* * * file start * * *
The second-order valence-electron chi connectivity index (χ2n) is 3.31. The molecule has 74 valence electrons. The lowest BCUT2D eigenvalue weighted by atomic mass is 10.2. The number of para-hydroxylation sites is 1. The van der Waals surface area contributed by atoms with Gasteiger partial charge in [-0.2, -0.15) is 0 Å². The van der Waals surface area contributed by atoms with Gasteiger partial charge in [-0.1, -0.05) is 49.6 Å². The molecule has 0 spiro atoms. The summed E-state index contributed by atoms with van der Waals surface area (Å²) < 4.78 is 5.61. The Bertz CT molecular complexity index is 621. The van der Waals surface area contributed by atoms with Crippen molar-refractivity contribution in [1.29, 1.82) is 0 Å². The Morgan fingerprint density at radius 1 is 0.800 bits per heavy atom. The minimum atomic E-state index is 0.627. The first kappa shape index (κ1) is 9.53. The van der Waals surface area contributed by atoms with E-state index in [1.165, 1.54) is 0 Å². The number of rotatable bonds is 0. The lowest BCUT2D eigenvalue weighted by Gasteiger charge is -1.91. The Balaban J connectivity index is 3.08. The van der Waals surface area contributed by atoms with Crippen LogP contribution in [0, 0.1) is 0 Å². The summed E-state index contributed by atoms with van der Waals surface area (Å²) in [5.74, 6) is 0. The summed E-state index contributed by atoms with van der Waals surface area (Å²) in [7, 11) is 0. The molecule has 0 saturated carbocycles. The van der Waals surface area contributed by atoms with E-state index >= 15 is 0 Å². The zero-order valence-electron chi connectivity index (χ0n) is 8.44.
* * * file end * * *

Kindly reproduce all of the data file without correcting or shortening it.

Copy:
The second-order valence-electron chi connectivity index (χ2n) is 3.31. The molecule has 74 valence electrons. The lowest BCUT2D eigenvalue weighted by atomic mass is 10.2. The number of para-hydroxylation sites is 1. The van der Waals surface area contributed by atoms with Gasteiger partial charge in [-0.2, -0.15) is 0 Å². The van der Waals surface area contributed by atoms with Gasteiger partial charge in [-0.1, -0.05) is 49.6 Å². The molecule has 0 spiro atoms. The summed E-state index contributed by atoms with van der Waals surface area (Å²) < 4.78 is 5.61. The Bertz CT molecular complexity index is 621. The van der Waals surface area contributed by atoms with Crippen molar-refractivity contribution in [1.29, 1.82) is 0 Å². The Morgan fingerprint density at radius 1 is 0.800 bits per heavy atom. The minimum atomic E-state index is 0.627. The first kappa shape index (κ1) is 9.53. The van der Waals surface area contributed by atoms with E-state index in [1.165, 1.54) is 0 Å². The number of rotatable bonds is 0. The lowest BCUT2D eigenvalue weighted by Gasteiger charge is -1.91. The Balaban J connectivity index is 3.08. The van der Waals surface area contributed by atoms with Crippen LogP contribution in [0, 0.1) is 0 Å². The summed E-state index contributed by atoms with van der Waals surface area (Å²) in [5.74, 6) is 0. The summed E-state index contributed by atoms with van der Waals surface area (Å²) in [7, 11) is 0. The molecule has 0 saturated carbocycles. The van der Waals surface area contributed by atoms with E-state index >= 15 is 0 Å². The zero-order valence-electron chi connectivity index (χ0n) is 8.44.